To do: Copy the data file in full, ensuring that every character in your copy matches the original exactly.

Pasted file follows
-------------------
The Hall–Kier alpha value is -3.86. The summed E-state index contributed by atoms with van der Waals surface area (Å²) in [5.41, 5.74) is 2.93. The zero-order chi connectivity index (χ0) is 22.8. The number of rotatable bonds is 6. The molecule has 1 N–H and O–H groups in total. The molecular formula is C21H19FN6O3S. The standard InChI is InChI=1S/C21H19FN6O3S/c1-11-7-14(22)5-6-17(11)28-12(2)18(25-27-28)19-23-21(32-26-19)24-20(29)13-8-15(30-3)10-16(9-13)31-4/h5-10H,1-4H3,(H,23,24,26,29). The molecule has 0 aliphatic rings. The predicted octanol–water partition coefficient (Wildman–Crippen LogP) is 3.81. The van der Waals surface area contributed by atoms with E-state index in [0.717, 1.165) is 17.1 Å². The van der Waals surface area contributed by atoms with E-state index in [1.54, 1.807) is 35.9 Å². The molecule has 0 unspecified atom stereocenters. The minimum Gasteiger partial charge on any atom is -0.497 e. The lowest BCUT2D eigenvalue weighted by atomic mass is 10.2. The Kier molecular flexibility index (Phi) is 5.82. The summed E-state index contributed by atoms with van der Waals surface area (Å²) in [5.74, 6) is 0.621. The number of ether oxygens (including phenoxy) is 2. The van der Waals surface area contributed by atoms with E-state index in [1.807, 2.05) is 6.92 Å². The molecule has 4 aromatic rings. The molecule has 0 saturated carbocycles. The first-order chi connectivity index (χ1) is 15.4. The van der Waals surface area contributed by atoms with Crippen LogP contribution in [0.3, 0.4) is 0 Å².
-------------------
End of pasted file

The Hall–Kier alpha value is -3.86. The summed E-state index contributed by atoms with van der Waals surface area (Å²) in [5.41, 5.74) is 2.93. The zero-order chi connectivity index (χ0) is 22.8. The number of rotatable bonds is 6. The molecule has 1 N–H and O–H groups in total. The molecular formula is C21H19FN6O3S. The standard InChI is InChI=1S/C21H19FN6O3S/c1-11-7-14(22)5-6-17(11)28-12(2)18(25-27-28)19-23-21(32-26-19)24-20(29)13-8-15(30-3)10-16(9-13)31-4/h5-10H,1-4H3,(H,23,24,26,29). The molecule has 0 aliphatic rings. The predicted octanol–water partition coefficient (Wildman–Crippen LogP) is 3.81. The van der Waals surface area contributed by atoms with E-state index in [0.717, 1.165) is 17.1 Å². The van der Waals surface area contributed by atoms with E-state index in [1.54, 1.807) is 35.9 Å². The molecule has 0 unspecified atom stereocenters. The minimum Gasteiger partial charge on any atom is -0.497 e. The lowest BCUT2D eigenvalue weighted by atomic mass is 10.2. The Kier molecular flexibility index (Phi) is 5.82. The summed E-state index contributed by atoms with van der Waals surface area (Å²) in [5.74, 6) is 0.621. The number of ether oxygens (including phenoxy) is 2. The van der Waals surface area contributed by atoms with E-state index in [1.807, 2.05) is 6.92 Å². The molecule has 4 aromatic rings. The molecule has 0 saturated carbocycles. The first-order chi connectivity index (χ1) is 15.4. The van der Waals surface area contributed by atoms with Crippen LogP contribution in [0.3, 0.4) is 0 Å².